How to Effectively Discipline Your Child
First and foremost, we cannot expect children to be perfect or to exhibit perfect behavior. There are going to be many moments of meltdowns and what most would consider “bad behavior”. The first rule is to accept this and not expect perfection from your child or compare them to others, especially siblings and relatives.
Secondly, when a school or day care advises or reports an incident, try not to overreact defensively and blame the school. Most centers that operate well are not here to shift the blame on the parent. The reason for behavior slips is information on what happened so consequences can be implemented. Raising a child requires teamwork and full cooperation between the parent/guardians and the staff.
Third and most importantly, be open to taking good advice and suggestions since parenting styles will have to change based on the age of the child. By learning to use discipline and consequences you will develop a positive ongoing relationship with your child as they grow. The consequences you implement for a 2 year old will be vastly different than for a 12 year old.
Stickers and charts reward programs are far more effective since children can track their behavior over a period of time. Never punish a child by taking away important things like food, bath time or school.
Meltdowns and screaming episodes should be ignored and the child give a “quiet spot” to chill. It has been proven that the more attention you give to a child during a meltdown, the more they will dramatize their situation. When ignoring the child during these times, simply make no eye contact but never leave them alone or isolated. Leaving children in the garage or dark rooms is the absolute worst possible type of parenting. When you give a consequence for a behavior it should be given immediately. Children do not have concept of time and for that matter very short attention spans.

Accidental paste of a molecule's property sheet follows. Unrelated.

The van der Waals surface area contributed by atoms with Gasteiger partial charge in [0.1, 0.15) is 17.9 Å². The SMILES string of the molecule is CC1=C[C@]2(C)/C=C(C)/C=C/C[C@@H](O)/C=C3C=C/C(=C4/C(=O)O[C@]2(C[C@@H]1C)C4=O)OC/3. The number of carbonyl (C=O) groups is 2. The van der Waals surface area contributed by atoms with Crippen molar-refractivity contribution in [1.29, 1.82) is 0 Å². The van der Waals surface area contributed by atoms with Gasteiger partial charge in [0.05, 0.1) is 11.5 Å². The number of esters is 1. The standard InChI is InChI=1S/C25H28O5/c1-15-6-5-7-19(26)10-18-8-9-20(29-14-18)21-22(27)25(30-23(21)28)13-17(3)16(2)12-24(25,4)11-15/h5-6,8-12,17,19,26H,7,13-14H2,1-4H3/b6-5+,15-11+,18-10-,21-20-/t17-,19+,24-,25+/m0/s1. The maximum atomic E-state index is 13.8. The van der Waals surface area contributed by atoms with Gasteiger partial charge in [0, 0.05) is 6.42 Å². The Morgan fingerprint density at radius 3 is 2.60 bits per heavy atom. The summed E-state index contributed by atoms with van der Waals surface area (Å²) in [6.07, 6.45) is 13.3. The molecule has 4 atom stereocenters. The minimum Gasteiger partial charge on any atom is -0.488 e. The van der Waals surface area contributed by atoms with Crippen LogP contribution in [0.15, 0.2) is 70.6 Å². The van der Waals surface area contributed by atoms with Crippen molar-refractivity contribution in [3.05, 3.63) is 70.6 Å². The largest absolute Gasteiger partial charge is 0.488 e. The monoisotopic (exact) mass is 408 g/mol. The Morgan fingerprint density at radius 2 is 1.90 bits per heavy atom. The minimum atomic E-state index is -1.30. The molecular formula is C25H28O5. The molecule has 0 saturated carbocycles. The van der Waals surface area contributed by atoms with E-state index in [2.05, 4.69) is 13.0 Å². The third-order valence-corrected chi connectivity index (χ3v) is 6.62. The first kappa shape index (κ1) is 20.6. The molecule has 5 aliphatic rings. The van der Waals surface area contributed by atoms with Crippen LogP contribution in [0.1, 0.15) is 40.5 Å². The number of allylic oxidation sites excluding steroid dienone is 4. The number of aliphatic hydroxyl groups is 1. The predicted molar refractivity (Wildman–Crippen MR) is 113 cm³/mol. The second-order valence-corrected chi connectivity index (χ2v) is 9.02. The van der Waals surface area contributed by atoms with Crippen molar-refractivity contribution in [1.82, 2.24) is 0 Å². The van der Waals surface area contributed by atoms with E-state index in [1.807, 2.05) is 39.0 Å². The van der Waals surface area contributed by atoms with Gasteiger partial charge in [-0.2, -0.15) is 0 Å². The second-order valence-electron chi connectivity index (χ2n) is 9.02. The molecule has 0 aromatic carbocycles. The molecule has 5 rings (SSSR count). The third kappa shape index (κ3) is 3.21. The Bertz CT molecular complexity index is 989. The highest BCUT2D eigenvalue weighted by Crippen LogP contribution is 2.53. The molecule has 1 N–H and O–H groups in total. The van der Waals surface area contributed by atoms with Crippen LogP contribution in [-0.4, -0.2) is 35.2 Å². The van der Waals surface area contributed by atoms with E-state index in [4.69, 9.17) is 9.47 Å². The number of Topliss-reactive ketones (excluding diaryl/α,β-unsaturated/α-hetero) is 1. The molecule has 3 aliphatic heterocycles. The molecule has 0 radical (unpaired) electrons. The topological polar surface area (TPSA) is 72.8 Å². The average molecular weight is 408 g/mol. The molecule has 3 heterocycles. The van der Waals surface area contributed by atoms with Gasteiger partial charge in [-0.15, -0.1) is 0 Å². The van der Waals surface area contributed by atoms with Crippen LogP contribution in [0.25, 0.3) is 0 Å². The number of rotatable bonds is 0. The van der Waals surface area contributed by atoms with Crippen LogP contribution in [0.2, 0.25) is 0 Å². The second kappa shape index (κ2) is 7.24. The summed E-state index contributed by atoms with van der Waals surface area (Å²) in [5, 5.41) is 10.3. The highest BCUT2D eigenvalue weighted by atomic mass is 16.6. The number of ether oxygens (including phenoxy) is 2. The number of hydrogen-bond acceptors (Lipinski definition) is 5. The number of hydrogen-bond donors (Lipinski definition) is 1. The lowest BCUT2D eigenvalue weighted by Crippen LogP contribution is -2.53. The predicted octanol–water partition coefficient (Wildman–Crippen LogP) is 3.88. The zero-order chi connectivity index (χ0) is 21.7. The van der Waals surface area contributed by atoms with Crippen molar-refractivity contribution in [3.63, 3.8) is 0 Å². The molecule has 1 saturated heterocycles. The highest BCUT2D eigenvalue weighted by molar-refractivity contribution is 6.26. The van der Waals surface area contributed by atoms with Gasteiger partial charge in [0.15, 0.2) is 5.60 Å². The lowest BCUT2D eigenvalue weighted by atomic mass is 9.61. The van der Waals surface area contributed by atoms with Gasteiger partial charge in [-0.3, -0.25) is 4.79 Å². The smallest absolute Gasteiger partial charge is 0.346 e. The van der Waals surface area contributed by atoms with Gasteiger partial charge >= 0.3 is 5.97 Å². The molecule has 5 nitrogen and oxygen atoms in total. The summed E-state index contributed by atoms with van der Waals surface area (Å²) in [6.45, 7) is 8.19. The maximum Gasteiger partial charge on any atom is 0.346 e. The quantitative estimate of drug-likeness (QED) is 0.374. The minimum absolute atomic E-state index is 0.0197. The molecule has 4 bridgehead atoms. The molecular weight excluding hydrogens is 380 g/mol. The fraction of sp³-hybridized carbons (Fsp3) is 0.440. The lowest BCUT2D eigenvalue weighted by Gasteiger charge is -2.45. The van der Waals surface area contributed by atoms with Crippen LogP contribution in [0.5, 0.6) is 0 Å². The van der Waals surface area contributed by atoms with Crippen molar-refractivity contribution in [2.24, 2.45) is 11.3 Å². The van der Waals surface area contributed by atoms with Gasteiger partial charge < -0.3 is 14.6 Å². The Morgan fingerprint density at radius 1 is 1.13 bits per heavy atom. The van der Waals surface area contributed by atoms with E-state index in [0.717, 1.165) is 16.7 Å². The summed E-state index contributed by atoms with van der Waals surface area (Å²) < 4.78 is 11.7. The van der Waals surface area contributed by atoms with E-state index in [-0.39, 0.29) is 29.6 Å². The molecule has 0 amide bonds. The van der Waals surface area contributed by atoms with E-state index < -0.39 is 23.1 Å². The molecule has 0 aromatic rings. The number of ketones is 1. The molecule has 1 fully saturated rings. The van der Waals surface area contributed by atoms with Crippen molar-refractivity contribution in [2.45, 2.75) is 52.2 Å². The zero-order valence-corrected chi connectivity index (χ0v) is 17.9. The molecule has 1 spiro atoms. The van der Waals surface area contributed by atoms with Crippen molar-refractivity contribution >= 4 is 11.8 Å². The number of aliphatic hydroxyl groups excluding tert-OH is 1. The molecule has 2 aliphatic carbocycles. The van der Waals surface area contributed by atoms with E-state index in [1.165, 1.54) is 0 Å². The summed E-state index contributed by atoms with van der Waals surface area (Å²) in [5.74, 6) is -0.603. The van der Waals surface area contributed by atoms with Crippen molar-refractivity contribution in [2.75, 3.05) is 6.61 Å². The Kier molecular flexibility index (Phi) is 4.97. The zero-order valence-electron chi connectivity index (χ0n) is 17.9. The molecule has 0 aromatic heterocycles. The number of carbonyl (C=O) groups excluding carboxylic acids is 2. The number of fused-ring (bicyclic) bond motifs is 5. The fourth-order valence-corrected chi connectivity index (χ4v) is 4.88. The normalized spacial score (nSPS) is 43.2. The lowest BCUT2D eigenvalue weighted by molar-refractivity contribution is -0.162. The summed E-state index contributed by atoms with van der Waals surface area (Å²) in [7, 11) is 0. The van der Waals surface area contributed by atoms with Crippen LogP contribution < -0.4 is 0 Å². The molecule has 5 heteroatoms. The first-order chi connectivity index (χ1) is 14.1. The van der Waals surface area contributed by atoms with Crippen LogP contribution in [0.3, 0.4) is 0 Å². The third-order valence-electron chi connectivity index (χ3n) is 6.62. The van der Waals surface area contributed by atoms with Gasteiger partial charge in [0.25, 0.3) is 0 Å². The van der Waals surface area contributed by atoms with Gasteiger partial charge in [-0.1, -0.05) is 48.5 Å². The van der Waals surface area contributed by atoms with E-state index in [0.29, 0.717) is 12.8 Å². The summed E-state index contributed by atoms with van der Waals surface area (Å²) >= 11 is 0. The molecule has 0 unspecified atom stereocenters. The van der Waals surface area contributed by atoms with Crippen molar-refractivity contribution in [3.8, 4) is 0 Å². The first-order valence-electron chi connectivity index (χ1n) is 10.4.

Positive consequences are when you reward or praise the child for listening and adhering to what you have requested them to do.
Negative consequences are when you let your child know that you are not happy with their behavior and when you implement the removal of privileges e.g. a child misbehaving at the park, simply take them home if they choose not to listen to the repeated instruction. The next time you head out to the park, gently remind them that the same will happen if the unacceptable behavior is repeated.
Last but not least, direct the consequence to the behavior and not the child. Personal attack, criticism will only end in hurting their feelings, self-esteem and confidence. Never compare siblings or children with their friends or family.